(CN) – Bitcoin entrepreneur Charlie Shrem and a Florida man sold more than $1 million in bitcoins to people trying to buy drugs on the Silk Road website, federal prosecutors say.
According to a criminal complaint unsealed Monday, BitInstant CEO Charlie Shrem helped a Silk Road user sell the digital currency to customers of the Silk Road website, which federal prosecutors targeted last December.
The Silk Road site was an online black market for illegal drugs until the FBI shut it down in October.
Shrem allegedly teamed up with 52-year-old Robert Faiella, the owner of a bitcoin exchange service called BTCKing, to process bitcoin sales for Silk Road customers.
Prosecutors say Faiella received bitcoin orders from Silk Road users, and Shrem used a New York-based company to process those orders. He allegedly “caus[ed] funds to be transferred to an account that Faiella controlled at a third-party bitcoin exchange service based in Japan.”
The New York company’s bank records “show millions of dollars being wired by the company to the third-party exchange, which would have been used in part to fund the company’s transfers to ‘BTCKing’s’ exchange account,” according to the complaint in the Southern District of New York.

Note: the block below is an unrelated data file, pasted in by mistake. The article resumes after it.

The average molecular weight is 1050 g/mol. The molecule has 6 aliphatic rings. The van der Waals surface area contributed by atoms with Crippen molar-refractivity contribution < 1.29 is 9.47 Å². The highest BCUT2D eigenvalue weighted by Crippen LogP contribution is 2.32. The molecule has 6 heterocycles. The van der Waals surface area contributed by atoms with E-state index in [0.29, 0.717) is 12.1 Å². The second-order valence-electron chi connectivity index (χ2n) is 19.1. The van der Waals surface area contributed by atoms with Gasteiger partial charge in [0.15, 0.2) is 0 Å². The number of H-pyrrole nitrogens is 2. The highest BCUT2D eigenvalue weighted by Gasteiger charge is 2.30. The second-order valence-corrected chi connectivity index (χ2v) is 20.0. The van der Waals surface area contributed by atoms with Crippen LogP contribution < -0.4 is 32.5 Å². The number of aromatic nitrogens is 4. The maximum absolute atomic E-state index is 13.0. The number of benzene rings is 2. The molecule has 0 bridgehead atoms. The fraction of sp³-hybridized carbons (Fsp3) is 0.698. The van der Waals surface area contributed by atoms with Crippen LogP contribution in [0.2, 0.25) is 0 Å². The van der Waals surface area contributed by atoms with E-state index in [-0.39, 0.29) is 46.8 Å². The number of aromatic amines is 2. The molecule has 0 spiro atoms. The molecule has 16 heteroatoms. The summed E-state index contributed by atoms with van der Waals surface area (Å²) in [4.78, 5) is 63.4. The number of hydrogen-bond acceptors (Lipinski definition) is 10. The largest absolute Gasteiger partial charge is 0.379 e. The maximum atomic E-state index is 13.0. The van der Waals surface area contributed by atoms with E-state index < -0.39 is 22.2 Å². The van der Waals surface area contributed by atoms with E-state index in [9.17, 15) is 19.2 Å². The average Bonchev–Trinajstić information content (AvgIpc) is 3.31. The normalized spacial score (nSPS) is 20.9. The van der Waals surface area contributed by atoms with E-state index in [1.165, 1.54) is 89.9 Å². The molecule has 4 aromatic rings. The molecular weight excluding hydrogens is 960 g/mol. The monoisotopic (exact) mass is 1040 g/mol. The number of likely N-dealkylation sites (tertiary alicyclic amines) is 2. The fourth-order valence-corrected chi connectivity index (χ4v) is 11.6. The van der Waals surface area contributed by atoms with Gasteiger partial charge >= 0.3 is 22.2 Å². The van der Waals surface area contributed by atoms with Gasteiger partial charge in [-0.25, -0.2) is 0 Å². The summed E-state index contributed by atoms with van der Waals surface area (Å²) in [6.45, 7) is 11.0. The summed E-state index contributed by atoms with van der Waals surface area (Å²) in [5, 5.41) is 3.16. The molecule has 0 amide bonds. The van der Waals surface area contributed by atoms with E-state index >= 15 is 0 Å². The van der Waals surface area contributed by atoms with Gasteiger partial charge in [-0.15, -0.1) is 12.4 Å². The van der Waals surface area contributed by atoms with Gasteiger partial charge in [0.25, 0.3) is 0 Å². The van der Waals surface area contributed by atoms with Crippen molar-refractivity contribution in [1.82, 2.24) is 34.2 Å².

The men face two counts of operating an unlicensed money transmitting business, one count of conspiring to launder money and one count of failing to file a suspicious activity report.
Shrem’s arrest came as a surprise to many in the Bitcoin community, as the 24-year-old CEO was a rising star, scheduled to speak at a bitcoin conference in Miami this weekend. His company also had some high-profile backers, including the Winklevoss twins.
Criminal charges have been filed against the Silk Road website’s owner, Ross William Ulbricht, and its three alleged operators: Andrew Michael Jones, Gary Davis and Peter Phillip Nash.
BitInstant’s website is no longer available.
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